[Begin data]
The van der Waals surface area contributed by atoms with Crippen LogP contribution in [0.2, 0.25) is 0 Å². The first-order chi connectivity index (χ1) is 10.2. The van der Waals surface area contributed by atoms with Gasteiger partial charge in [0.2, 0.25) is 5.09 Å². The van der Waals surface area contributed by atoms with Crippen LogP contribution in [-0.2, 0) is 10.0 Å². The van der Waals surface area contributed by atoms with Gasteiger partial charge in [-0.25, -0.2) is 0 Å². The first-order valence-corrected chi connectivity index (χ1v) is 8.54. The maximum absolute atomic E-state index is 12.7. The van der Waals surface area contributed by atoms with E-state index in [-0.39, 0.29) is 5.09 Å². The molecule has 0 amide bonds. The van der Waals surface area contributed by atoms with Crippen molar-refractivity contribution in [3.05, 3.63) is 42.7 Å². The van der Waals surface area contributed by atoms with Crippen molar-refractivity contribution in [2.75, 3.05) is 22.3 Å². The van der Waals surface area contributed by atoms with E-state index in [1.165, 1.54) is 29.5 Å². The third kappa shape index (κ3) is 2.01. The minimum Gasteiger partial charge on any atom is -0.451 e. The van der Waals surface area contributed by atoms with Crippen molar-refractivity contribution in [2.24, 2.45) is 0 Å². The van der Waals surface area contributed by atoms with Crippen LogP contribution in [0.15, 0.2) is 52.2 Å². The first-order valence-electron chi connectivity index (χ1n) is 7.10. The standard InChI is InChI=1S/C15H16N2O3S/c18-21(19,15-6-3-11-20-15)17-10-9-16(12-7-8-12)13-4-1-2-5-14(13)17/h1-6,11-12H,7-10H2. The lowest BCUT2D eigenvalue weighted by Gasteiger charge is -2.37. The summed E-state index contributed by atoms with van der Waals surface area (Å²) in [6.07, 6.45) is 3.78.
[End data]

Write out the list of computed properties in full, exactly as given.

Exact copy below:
The van der Waals surface area contributed by atoms with Crippen LogP contribution in [0.2, 0.25) is 0 Å². The first-order chi connectivity index (χ1) is 10.2. The van der Waals surface area contributed by atoms with Gasteiger partial charge in [0.2, 0.25) is 5.09 Å². The van der Waals surface area contributed by atoms with Crippen LogP contribution in [-0.2, 0) is 10.0 Å². The van der Waals surface area contributed by atoms with Gasteiger partial charge in [-0.25, -0.2) is 0 Å². The first-order valence-corrected chi connectivity index (χ1v) is 8.54. The maximum absolute atomic E-state index is 12.7. The van der Waals surface area contributed by atoms with E-state index in [-0.39, 0.29) is 5.09 Å². The molecule has 0 amide bonds. The van der Waals surface area contributed by atoms with Crippen molar-refractivity contribution in [3.05, 3.63) is 42.7 Å². The van der Waals surface area contributed by atoms with Crippen molar-refractivity contribution in [2.75, 3.05) is 22.3 Å². The van der Waals surface area contributed by atoms with E-state index in [1.165, 1.54) is 29.5 Å². The third kappa shape index (κ3) is 2.01. The minimum Gasteiger partial charge on any atom is -0.451 e. The van der Waals surface area contributed by atoms with Crippen molar-refractivity contribution in [2.24, 2.45) is 0 Å². The van der Waals surface area contributed by atoms with Crippen LogP contribution in [0.15, 0.2) is 52.2 Å². The first-order valence-electron chi connectivity index (χ1n) is 7.10. The standard InChI is InChI=1S/C15H16N2O3S/c18-21(19,15-6-3-11-20-15)17-10-9-16(12-7-8-12)13-4-1-2-5-14(13)17/h1-6,11-12H,7-10H2. The lowest BCUT2D eigenvalue weighted by Gasteiger charge is -2.37. The summed E-state index contributed by atoms with van der Waals surface area (Å²) in [6.07, 6.45) is 3.78.